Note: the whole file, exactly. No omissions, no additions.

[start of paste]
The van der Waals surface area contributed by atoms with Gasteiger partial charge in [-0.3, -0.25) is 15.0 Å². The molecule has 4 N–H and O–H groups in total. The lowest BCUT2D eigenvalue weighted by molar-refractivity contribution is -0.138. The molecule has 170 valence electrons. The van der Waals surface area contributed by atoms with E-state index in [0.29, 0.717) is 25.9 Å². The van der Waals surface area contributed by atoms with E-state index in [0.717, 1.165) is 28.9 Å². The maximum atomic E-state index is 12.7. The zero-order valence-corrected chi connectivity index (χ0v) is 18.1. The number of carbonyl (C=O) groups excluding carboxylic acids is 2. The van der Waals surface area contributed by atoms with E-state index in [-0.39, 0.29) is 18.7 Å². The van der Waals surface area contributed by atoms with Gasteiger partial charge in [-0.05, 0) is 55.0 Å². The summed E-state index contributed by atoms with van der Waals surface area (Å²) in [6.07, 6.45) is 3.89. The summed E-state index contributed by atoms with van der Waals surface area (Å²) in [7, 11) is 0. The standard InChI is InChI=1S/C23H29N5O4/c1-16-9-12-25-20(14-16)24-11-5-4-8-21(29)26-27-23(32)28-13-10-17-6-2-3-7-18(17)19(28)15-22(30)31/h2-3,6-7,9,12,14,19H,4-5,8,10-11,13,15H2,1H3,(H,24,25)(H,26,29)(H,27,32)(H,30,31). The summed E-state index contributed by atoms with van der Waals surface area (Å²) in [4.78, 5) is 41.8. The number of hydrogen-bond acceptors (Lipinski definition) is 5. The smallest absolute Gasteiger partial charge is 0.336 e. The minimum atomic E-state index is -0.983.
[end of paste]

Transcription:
The van der Waals surface area contributed by atoms with Gasteiger partial charge in [-0.3, -0.25) is 15.0 Å². The molecule has 4 N–H and O–H groups in total. The lowest BCUT2D eigenvalue weighted by molar-refractivity contribution is -0.138. The molecule has 170 valence electrons. The van der Waals surface area contributed by atoms with E-state index in [0.29, 0.717) is 25.9 Å². The van der Waals surface area contributed by atoms with E-state index in [0.717, 1.165) is 28.9 Å². The maximum atomic E-state index is 12.7. The zero-order valence-corrected chi connectivity index (χ0v) is 18.1. The number of carbonyl (C=O) groups excluding carboxylic acids is 2. The van der Waals surface area contributed by atoms with E-state index in [-0.39, 0.29) is 18.7 Å². The van der Waals surface area contributed by atoms with Gasteiger partial charge in [-0.05, 0) is 55.0 Å². The summed E-state index contributed by atoms with van der Waals surface area (Å²) in [6.07, 6.45) is 3.89. The summed E-state index contributed by atoms with van der Waals surface area (Å²) in [7, 11) is 0. The standard InChI is InChI=1S/C23H29N5O4/c1-16-9-12-25-20(14-16)24-11-5-4-8-21(29)26-27-23(32)28-13-10-17-6-2-3-7-18(17)19(28)15-22(30)31/h2-3,6-7,9,12,14,19H,4-5,8,10-11,13,15H2,1H3,(H,24,25)(H,26,29)(H,27,32)(H,30,31). The summed E-state index contributed by atoms with van der Waals surface area (Å²) in [4.78, 5) is 41.8. The number of hydrogen-bond acceptors (Lipinski definition) is 5. The smallest absolute Gasteiger partial charge is 0.336 e. The minimum atomic E-state index is -0.983.